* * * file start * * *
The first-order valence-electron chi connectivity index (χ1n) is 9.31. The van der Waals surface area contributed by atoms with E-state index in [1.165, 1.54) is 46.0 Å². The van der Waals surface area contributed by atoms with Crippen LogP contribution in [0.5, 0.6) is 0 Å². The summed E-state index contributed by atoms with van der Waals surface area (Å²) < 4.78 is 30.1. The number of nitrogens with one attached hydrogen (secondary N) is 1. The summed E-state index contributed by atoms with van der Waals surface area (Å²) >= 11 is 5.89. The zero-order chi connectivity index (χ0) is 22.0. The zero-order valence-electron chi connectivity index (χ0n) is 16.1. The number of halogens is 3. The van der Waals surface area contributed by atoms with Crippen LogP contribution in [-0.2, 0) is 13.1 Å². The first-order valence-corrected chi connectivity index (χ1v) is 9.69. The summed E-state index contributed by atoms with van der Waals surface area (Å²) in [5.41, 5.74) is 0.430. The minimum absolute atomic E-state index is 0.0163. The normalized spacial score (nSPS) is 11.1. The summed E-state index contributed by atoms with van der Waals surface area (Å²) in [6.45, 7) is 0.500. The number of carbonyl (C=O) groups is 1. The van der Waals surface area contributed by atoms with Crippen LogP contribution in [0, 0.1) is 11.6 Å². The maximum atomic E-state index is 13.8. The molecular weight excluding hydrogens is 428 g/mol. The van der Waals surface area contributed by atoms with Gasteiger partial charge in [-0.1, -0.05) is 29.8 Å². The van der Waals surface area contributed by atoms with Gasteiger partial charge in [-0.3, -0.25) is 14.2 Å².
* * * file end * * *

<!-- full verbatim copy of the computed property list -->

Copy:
The first-order valence-electron chi connectivity index (χ1n) is 9.31. The van der Waals surface area contributed by atoms with E-state index in [1.165, 1.54) is 46.0 Å². The van der Waals surface area contributed by atoms with Crippen LogP contribution in [0.5, 0.6) is 0 Å². The summed E-state index contributed by atoms with van der Waals surface area (Å²) < 4.78 is 30.1. The number of nitrogens with one attached hydrogen (secondary N) is 1. The summed E-state index contributed by atoms with van der Waals surface area (Å²) >= 11 is 5.89. The zero-order chi connectivity index (χ0) is 22.0. The zero-order valence-electron chi connectivity index (χ0n) is 16.1. The number of halogens is 3. The van der Waals surface area contributed by atoms with Crippen LogP contribution in [-0.2, 0) is 13.1 Å². The first-order valence-corrected chi connectivity index (χ1v) is 9.69. The summed E-state index contributed by atoms with van der Waals surface area (Å²) in [5.41, 5.74) is 0.430. The minimum absolute atomic E-state index is 0.0163. The normalized spacial score (nSPS) is 11.1. The summed E-state index contributed by atoms with van der Waals surface area (Å²) in [6.45, 7) is 0.500. The number of carbonyl (C=O) groups is 1. The van der Waals surface area contributed by atoms with Crippen LogP contribution in [0, 0.1) is 11.6 Å². The maximum atomic E-state index is 13.8. The molecular weight excluding hydrogens is 428 g/mol. The van der Waals surface area contributed by atoms with Gasteiger partial charge in [-0.1, -0.05) is 29.8 Å². The van der Waals surface area contributed by atoms with Gasteiger partial charge in [-0.3, -0.25) is 14.2 Å².